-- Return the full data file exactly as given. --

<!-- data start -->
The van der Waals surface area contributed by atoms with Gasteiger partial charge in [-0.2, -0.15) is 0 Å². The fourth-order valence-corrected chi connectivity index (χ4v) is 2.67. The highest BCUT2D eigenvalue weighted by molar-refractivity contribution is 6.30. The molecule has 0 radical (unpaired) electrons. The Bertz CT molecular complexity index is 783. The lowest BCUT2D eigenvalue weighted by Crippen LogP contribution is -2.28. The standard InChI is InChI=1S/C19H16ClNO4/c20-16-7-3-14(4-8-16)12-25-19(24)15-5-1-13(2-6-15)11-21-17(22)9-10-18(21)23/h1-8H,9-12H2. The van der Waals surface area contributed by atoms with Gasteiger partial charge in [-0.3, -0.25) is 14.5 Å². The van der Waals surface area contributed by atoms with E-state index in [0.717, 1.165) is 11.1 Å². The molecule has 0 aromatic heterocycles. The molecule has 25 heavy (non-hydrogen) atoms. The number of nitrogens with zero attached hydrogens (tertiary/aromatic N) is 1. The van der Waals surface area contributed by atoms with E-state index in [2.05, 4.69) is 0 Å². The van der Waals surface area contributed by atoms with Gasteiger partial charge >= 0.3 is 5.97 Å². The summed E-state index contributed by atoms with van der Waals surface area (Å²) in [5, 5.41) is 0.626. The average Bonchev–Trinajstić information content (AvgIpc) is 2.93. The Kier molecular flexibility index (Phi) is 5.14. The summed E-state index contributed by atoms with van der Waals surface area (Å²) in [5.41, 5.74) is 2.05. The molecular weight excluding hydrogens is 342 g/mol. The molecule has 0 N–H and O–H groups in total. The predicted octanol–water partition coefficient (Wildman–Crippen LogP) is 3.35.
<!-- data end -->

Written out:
The van der Waals surface area contributed by atoms with Gasteiger partial charge in [-0.2, -0.15) is 0 Å². The fourth-order valence-corrected chi connectivity index (χ4v) is 2.67. The highest BCUT2D eigenvalue weighted by molar-refractivity contribution is 6.30. The molecule has 0 radical (unpaired) electrons. The Bertz CT molecular complexity index is 783. The lowest BCUT2D eigenvalue weighted by Crippen LogP contribution is -2.28. The standard InChI is InChI=1S/C19H16ClNO4/c20-16-7-3-14(4-8-16)12-25-19(24)15-5-1-13(2-6-15)11-21-17(22)9-10-18(21)23/h1-8H,9-12H2. The van der Waals surface area contributed by atoms with Gasteiger partial charge in [-0.3, -0.25) is 14.5 Å². The van der Waals surface area contributed by atoms with E-state index in [0.717, 1.165) is 11.1 Å². The molecule has 0 aromatic heterocycles. The molecule has 25 heavy (non-hydrogen) atoms. The number of nitrogens with zero attached hydrogens (tertiary/aromatic N) is 1. The van der Waals surface area contributed by atoms with E-state index in [2.05, 4.69) is 0 Å². The van der Waals surface area contributed by atoms with Gasteiger partial charge >= 0.3 is 5.97 Å². The summed E-state index contributed by atoms with van der Waals surface area (Å²) in [5, 5.41) is 0.626. The average Bonchev–Trinajstić information content (AvgIpc) is 2.93. The Kier molecular flexibility index (Phi) is 5.14. The summed E-state index contributed by atoms with van der Waals surface area (Å²) in [5.41, 5.74) is 2.05. The molecular weight excluding hydrogens is 342 g/mol. The molecule has 0 N–H and O–H groups in total. The predicted octanol–water partition coefficient (Wildman–Crippen LogP) is 3.35.